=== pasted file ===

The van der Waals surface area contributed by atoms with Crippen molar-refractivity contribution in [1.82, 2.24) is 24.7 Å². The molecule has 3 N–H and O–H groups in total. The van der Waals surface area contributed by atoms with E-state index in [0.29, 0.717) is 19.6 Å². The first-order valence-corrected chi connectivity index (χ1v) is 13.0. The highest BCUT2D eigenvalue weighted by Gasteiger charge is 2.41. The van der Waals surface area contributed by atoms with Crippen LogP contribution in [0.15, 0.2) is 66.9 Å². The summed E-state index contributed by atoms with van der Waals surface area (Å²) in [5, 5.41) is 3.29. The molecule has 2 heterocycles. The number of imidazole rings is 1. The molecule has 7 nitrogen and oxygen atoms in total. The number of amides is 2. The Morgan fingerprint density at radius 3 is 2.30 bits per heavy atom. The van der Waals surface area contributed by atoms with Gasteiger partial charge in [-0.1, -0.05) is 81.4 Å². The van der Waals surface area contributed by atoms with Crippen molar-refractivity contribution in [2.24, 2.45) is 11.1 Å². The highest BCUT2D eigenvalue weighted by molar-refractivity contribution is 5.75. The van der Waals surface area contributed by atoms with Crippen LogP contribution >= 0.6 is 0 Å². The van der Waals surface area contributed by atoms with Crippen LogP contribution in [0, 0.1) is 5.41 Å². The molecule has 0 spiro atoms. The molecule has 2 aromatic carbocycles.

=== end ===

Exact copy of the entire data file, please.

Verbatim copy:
The van der Waals surface area contributed by atoms with Crippen molar-refractivity contribution in [1.82, 2.24) is 24.7 Å². The molecule has 3 N–H and O–H groups in total. The van der Waals surface area contributed by atoms with E-state index in [0.29, 0.717) is 19.6 Å². The first-order valence-corrected chi connectivity index (χ1v) is 13.0. The highest BCUT2D eigenvalue weighted by Gasteiger charge is 2.41. The van der Waals surface area contributed by atoms with Crippen LogP contribution in [0.15, 0.2) is 66.9 Å². The summed E-state index contributed by atoms with van der Waals surface area (Å²) in [5, 5.41) is 3.29. The molecule has 2 heterocycles. The number of imidazole rings is 1. The molecule has 7 nitrogen and oxygen atoms in total. The number of amides is 2. The Morgan fingerprint density at radius 3 is 2.30 bits per heavy atom. The van der Waals surface area contributed by atoms with Gasteiger partial charge in [-0.1, -0.05) is 81.4 Å². The van der Waals surface area contributed by atoms with Crippen molar-refractivity contribution in [2.24, 2.45) is 11.1 Å². The highest BCUT2D eigenvalue weighted by molar-refractivity contribution is 5.75. The van der Waals surface area contributed by atoms with Crippen LogP contribution >= 0.6 is 0 Å². The van der Waals surface area contributed by atoms with Crippen LogP contribution in [0, 0.1) is 5.41 Å². The molecule has 0 spiro atoms. The molecule has 2 aromatic carbocycles.